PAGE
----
Movie of the Week: The Martian

After reading Andy Weir‘s novel The Martian I wondered how long it would take until somebody tries to turn it into a movie and more importantly if that movie would be any good. When I learned that no other than Sir Ridley Scott would direct the film adaption I was sure that it would be either epic or absolutely awful.

In The Martin NASA’s third manned Mars mission has to be aborted because a powerful sandstorm is threatening to destroy the space ship that the crew needs to leave Mars. During the emergency evacuation astronaut Mark Watney is presumed dead and left behind. Stranded on an uninhabitable planet with limited resources he needs to figure how to survive for four years until a rescue mission from Earth can reach him. But as NASA doesn’t even know that Mark is alive that rescue mission might never come.

The film adaption of The Martian is very close to the original book. It doesn’t change the excellent plot much and features all the important characters. The second half of the original story is however strongly compressed, most likely to keep the run time of the movie under 2.5 hours. The only letdown is the Iron Man Sequence towards the end of the movie. While the science in the rest of the film seems plausible (even if it isn’t always correct) this scene features the usual unrealistic and over the top Hollywood action. It is even more annoying because one of the characters points out that the plan cannot work in the first place. But it is carried out nevertheless and succeeds in complete ignorance of the laws of physics. The spectacular but unobtrusive special effects, the breathtaking Mars scenery (in particular in 3D) and Matt Damon‘s excellent portrayal of the main character fortunately make up for that. The latter aspect is very important considering that most of the movie features Mark Watney by himself .

Film adaptions of books often butcher the original. This is fortunately not the case for The Martian. The movie is instead an excellent visualisation of the source material. I greatly enjoyed watching it even though I had very high expectations. But I’m now wondering whether we will get a Director’s cut on Blu-ray which features more of the plot from the second half of the book. That would make an already good movie even better.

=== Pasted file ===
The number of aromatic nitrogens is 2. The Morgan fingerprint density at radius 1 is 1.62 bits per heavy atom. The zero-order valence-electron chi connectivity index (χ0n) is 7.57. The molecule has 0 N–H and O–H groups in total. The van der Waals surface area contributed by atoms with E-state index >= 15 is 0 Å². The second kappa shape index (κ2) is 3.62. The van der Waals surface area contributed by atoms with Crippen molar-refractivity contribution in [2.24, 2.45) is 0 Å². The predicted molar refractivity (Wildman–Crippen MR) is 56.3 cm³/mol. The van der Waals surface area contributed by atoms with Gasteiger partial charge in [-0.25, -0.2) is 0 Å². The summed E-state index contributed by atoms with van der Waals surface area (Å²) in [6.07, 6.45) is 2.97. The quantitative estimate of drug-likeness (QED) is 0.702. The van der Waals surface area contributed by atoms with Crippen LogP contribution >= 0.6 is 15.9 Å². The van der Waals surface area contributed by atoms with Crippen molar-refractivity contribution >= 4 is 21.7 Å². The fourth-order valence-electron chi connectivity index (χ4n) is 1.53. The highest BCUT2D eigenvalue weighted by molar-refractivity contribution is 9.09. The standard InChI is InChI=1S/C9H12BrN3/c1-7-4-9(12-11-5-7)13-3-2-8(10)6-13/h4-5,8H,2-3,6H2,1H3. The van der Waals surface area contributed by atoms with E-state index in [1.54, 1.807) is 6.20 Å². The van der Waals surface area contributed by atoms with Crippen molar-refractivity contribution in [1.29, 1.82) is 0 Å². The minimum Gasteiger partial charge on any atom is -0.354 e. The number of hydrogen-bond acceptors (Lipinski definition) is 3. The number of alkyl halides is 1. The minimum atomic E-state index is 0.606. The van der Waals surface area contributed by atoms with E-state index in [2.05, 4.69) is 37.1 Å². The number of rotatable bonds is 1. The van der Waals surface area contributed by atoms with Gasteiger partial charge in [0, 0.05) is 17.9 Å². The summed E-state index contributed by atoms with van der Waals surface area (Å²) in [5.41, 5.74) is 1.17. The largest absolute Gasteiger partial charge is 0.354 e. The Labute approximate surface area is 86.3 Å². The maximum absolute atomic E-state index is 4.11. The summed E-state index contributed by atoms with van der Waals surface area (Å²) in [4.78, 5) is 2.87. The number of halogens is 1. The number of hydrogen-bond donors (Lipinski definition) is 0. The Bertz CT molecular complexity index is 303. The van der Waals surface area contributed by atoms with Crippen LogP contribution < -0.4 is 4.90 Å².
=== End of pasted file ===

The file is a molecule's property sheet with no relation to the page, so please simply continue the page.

SSL Certificate Agility with Postfix

RFC 4492 and RFC 6460 introduced a number of TLS ciphers based on elliptic curve cryptography (ECC). While some of them are designed to work with RSA keys (which is what most encrypted website on the Internet are using at this point of time) others are designed to be used with a new type of keys which use the ECDSA algorithm. The advantage of using ECDSA keys instead of RSA keys is the superior performance and hopefully superior security.

But as with all new standards it takes a while before ECDSA got widely adopted. Almost 10 years later most modern browsers support this crypto algorithm. But there are still browsers (often running under outdated operating systems) and even web search engine crawlers in use that only support RSA. It is therefore still desirable to support both ECDSA and RSA keys in parallel. This approach is called certificate agility because the server is configured with multiple key/certificate pairs and automatically chooses one depending on the capabilities of the client.

Inspired by this blog article I recently created an ECDSA key (using the secp384r1 curve for compatibility with Google’s browser Chrome) for my Apache web server, got it signed by a certificate authority and enabled certificate agility. If you use Firefox or Chrome you can click on the pad lock next to the URL bar to check which of my two keys your browsers used during the key exchange. Encouraged by this quick win I wanted to enable certificate agility for more services. The obvious next target was Postfix, the mail server software that handles all the e-mail from and to my domains.

Modern versions of Postfix feature full support for certificate agility. They can be configured to use any combination of RSA, DSA and ECDSA keys. If you want to use an RSA and an ECDSA key you only need four configuration statements similar to these:

# RSA key and certificate chain
smtpd_tls_key_file = /etc/ssl/private/smtpd-key.pem
smtpd_tls_cert_file = /etc/ssl/certs/smtpd-cert.pem
# ECDSA key and certificate chain